Currently in the Rebreather market, a lot is being said about equipment such as the JJ-CCR, the rEvo, the Prism2, the SF2, the Megalodon CCR, the Pathfinder CCR and the Inspiration XPD (also better known as Inspiration Vision). All these Rebreathers have something in common. They are eCCR's, which means electronic closed circuit rebreathers. And all have a bus system, which is installed into the electronic system. Since there are many myths and half-truths, I want to use this contribution to shed some light onto the darkness of bus technology.
If you search in Wikipedia what Bus systems are you will find the following definition:
In computer architecture, a bus is a communication system that transfers data between components inside a computer, or between computers. This expression covers all related hardware components (wire, optical fiber, etc.) and software, including communication protocols.
To make the whole thing more understandable, first we have to make a small excursion into electrical engineering to explain what bus systems are and their origin. Still further in Wikipedia when you search for an OSI model you are taken to the Reference Layer 1 and 2 of this Model. For hardcore IT fans that will surely mean something, but for the rest of us it probably sounds Chinese. However, basically, it's pretty simple.
First of all you need a layer 1, the "physical layer". In layman’s terms, it’s a cable that connects the electronic building blocks. How this cable has to look depends on the specific bus system that is used. We will shed some light on how these cables have to look in the different versions a little bit later. Each device that you want to connect to this line is connected via a short stub to this cable. This reduces the cable length.
But why is a reduction of the cable length important?
In the automotive industry, for example, so-called Electronic Control Units(ECUs) are installed. This device has, as the name suggests, controlling tasks. For example an electronic window regulator must be connected to the ECU for it to function correctly. Most cars have four windows, therefore all four window regulators must be connected to the control unit. If we only consider this part of the vehicle we need at least four cables to connect those devices together. The window regulators are just used as an example here and are by far are not the only devices in a modern car. There are speed sensors, pressure sensors in the tires, wear sensors on the brakes and many more. In this way the cable trees in a car became increasingly complex and longer (up to 4km total cable length) which also makes the vehicles heavier. But since cars should be light, something had to be changed. Bus systems were developed in order to ensure a shortening of the cable lines.
However, back to the topic...
Each of these devices, which are all connected to a bus, can communicate with any other device e.g: device 1 has information for device 2. So, device 1 sends its data packet to the bus and device 2 receives the data packet. If, however, device 1 and device 2 have to send something at the same time, collisions of the data packets on the bus may occur. This is where the layer 2 comes into play, the data link layer.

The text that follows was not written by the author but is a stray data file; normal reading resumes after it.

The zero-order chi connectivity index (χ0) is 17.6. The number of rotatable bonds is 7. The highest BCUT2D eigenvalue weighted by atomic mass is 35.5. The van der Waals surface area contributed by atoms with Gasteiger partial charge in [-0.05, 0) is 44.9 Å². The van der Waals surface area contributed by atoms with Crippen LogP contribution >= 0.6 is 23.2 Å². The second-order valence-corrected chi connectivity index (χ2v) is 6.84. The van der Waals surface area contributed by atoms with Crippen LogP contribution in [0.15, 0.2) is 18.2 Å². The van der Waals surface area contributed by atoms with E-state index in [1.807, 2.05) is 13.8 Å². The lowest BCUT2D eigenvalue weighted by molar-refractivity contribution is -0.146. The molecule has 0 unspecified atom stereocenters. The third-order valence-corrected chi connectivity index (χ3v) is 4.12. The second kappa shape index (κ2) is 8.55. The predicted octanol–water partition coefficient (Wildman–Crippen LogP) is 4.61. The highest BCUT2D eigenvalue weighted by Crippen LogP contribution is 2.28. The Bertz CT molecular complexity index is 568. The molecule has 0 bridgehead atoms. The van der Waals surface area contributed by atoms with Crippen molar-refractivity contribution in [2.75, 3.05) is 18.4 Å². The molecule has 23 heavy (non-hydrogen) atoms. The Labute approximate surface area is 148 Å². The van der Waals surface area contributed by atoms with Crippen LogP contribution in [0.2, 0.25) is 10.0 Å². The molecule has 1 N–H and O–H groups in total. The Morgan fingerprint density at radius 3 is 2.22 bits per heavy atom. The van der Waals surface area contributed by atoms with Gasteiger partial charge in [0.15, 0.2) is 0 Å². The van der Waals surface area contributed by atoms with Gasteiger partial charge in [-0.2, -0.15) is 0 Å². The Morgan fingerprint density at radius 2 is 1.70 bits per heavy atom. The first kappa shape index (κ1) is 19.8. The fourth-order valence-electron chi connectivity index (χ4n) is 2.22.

This layer is a so-called protocol. This protocol controls, via various mechanisms, who has access to the bus and in which order the access is granted. This layer also regulates the behaviour of the receiver when a data packet is faulty or determines what should happen in case of a collision of the data packet. Depending on the bus type used, this protocol is developed to suit. The bus systems that are currently installed in Rebreathers are the I2C Bus, the ISCANTM and the DiveCAN®.
The I2C bus are in Seabear products and AP Diving Rebreathers, i.e. the Inspiration XPD, the Inspiration EVP (formerly known as Evolution+) and the Inspiration EVO (also known as Evolution). The Rebreathers from Innerspace System Corp., the Megalodon CCR and the Pathfinder CCR use the ISCANTM
The DiveCAN® is installed in all Rebreathers that use Shearwater electronics. These are for example the JJ-CCR, the rEvo, the Hollis Prism2, the SF2 and the O2ptima. The newest member in these family is the XCCR.
The CCR Liberty from Divesoft for example doesn’t use such a bus. The electrical devices used are based on the RS-485 standard, which is similar to the RS-232 standard, which everyone knows from old serial connections on the computer (see picture on the left).
These are designed for bus communication, but the CCR Liberty uses only end-to-end connections. That means that in the CCR Liberty there is a connection between the two controller units (CU) and each of these controller units (CU) has a connection to a wrist display (WD). It could be considered as a rudimentary bus, but the manufacturers themselves say that it isn’t one. Let us now highlight the specifics of the individual bus systems and how these have been technically implemented by the manufacturers. In the second part of this article, I talk about the specifics of the individual bus systems and how these have been technically implemented by the manufacturer.
Schema of a CCR Liberty, Source: http://ccrliberty.com/